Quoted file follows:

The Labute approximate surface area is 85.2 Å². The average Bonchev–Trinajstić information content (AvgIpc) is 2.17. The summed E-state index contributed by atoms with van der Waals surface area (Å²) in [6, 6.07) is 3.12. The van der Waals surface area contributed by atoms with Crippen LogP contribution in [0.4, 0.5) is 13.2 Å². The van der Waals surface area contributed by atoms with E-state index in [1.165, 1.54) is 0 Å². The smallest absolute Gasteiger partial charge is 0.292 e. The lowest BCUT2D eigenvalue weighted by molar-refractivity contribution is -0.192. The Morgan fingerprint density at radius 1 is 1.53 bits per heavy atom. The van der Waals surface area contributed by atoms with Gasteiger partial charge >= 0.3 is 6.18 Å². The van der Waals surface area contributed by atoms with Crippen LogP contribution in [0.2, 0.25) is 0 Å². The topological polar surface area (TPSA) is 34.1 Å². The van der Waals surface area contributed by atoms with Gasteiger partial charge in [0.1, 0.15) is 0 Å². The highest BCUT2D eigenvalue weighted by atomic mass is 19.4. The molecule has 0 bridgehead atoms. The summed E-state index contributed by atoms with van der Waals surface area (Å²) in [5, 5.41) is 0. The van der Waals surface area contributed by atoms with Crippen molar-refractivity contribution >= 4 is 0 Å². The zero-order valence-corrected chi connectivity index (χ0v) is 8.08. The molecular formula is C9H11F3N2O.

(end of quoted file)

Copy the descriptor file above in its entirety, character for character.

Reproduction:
The Labute approximate surface area is 85.2 Å². The average Bonchev–Trinajstić information content (AvgIpc) is 2.17. The summed E-state index contributed by atoms with van der Waals surface area (Å²) in [6, 6.07) is 3.12. The van der Waals surface area contributed by atoms with Crippen LogP contribution in [0.4, 0.5) is 13.2 Å². The van der Waals surface area contributed by atoms with E-state index in [1.165, 1.54) is 0 Å². The smallest absolute Gasteiger partial charge is 0.292 e. The lowest BCUT2D eigenvalue weighted by molar-refractivity contribution is -0.192. The Morgan fingerprint density at radius 1 is 1.53 bits per heavy atom. The van der Waals surface area contributed by atoms with Gasteiger partial charge >= 0.3 is 6.18 Å². The van der Waals surface area contributed by atoms with Crippen LogP contribution in [0.2, 0.25) is 0 Å². The topological polar surface area (TPSA) is 34.1 Å². The van der Waals surface area contributed by atoms with Gasteiger partial charge in [0.1, 0.15) is 0 Å². The highest BCUT2D eigenvalue weighted by atomic mass is 19.4. The molecule has 0 bridgehead atoms. The summed E-state index contributed by atoms with van der Waals surface area (Å²) in [5, 5.41) is 0. The van der Waals surface area contributed by atoms with Crippen molar-refractivity contribution >= 4 is 0 Å². The zero-order valence-corrected chi connectivity index (χ0v) is 8.08. The molecular formula is C9H11F3N2O.